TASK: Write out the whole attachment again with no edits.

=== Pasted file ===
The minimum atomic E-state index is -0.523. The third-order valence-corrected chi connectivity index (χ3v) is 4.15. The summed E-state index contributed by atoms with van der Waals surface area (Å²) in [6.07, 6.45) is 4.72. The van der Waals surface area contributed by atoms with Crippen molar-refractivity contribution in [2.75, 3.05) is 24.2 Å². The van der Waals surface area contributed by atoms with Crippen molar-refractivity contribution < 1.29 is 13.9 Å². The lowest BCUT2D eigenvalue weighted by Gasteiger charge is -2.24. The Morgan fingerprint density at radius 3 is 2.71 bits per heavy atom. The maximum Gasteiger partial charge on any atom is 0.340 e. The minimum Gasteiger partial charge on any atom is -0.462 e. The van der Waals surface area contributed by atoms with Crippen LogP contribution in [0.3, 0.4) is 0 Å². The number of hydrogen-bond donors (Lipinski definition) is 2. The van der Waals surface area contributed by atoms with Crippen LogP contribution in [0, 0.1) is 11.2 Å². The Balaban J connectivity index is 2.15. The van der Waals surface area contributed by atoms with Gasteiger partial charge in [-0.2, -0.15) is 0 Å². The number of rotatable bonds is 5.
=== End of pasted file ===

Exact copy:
The minimum atomic E-state index is -0.523. The third-order valence-corrected chi connectivity index (χ3v) is 4.15. The summed E-state index contributed by atoms with van der Waals surface area (Å²) in [6.07, 6.45) is 4.72. The van der Waals surface area contributed by atoms with Crippen molar-refractivity contribution in [2.75, 3.05) is 24.2 Å². The van der Waals surface area contributed by atoms with Crippen molar-refractivity contribution < 1.29 is 13.9 Å². The lowest BCUT2D eigenvalue weighted by Gasteiger charge is -2.24. The Morgan fingerprint density at radius 3 is 2.71 bits per heavy atom. The maximum Gasteiger partial charge on any atom is 0.340 e. The minimum Gasteiger partial charge on any atom is -0.462 e. The van der Waals surface area contributed by atoms with Crippen LogP contribution in [0.3, 0.4) is 0 Å². The number of hydrogen-bond donors (Lipinski definition) is 2. The van der Waals surface area contributed by atoms with Crippen LogP contribution in [0, 0.1) is 11.2 Å². The Balaban J connectivity index is 2.15. The van der Waals surface area contributed by atoms with Gasteiger partial charge in [-0.2, -0.15) is 0 Å². The number of rotatable bonds is 5.